I've become really paranoid about the T bomb.

It's a terrible, random, presence that wreaks havoc among ordinary people who are desperate to better understand the digital world around them.

The strikes are sudden, and cause irreparable damage to the conversation, article or presentation taking place at the time.

Having kept track of various attacks in the past few years, I'm pretty sure we all have a four minute warning before a strike.

The T stands for twitter, and it's rapidly destroying our chances of developing balanced, constructive and productive conversations about digital.

The most harrowing attack came last week in a conference to help colleagues better understand the opportunities that digital can bring to open policy making. The excellent Anthony Zacharzewski was on stage, inspiring, motivating and guiding the audience. He spoke about the power of communities, people's rapidly changing consumption of information, and their expectations of engagement from organisations.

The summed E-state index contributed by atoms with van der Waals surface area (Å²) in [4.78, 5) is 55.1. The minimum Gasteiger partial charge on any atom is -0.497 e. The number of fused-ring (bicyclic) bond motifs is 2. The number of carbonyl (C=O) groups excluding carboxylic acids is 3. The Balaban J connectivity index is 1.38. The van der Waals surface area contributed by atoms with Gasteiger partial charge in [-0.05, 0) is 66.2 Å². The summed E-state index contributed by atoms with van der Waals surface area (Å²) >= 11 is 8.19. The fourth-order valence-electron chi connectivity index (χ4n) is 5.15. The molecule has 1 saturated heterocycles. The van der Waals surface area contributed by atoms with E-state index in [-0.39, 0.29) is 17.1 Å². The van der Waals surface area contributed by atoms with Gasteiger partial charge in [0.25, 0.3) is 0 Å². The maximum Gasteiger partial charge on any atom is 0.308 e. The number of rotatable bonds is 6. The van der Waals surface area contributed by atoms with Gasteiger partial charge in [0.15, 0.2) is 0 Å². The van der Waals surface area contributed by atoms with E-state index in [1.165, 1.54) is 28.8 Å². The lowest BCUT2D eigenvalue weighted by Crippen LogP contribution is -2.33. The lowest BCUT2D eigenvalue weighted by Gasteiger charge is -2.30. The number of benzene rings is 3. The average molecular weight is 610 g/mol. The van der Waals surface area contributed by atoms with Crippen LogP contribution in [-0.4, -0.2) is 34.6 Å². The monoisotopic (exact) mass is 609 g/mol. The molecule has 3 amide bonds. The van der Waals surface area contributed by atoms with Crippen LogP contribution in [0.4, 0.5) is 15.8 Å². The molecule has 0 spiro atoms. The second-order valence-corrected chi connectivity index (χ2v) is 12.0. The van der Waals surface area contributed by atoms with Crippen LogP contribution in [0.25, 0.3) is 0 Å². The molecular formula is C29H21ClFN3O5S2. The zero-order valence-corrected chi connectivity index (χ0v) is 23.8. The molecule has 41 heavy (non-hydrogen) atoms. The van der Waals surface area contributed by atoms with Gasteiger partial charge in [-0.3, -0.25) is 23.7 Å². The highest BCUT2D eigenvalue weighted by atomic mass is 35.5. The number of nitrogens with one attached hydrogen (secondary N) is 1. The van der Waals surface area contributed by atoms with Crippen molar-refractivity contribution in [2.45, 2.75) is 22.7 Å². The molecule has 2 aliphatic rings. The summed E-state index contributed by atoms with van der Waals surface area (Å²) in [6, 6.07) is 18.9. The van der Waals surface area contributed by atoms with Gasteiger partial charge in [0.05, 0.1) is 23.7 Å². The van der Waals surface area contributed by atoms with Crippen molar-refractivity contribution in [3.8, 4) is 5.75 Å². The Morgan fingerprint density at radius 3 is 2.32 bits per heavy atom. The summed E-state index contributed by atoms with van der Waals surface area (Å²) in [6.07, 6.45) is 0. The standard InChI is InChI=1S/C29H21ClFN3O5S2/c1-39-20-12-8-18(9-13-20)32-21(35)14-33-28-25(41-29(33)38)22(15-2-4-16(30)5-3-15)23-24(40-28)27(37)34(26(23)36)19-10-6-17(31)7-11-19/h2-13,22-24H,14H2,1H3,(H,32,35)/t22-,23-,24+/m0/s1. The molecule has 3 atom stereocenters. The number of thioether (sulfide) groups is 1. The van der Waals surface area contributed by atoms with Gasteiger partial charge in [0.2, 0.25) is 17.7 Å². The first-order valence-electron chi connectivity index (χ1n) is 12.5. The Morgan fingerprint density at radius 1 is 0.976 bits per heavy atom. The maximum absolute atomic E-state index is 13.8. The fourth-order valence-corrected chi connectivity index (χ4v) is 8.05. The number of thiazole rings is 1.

He finished speaking. A couple of questions followed. Then WHAM! A T bomb landed. Someone asked how relevant twitter is, and how they can use it for better policy making.

Where did it come from? No-one really seems to know. But suddenly the room was transfixed on twitter, and only twitter. The crater that was left by this T bomb was huge, but Anthony did a great job helping everyone to climb out and think about the rest of the web. A more representative land, where the vast majority of our audiences live and work.

I don't have an answer to destroy the T bomb (other than to ban it in advance), but I can assure you there is approximately four minutes before it arrives. Time it next time you are having a conversation about digital.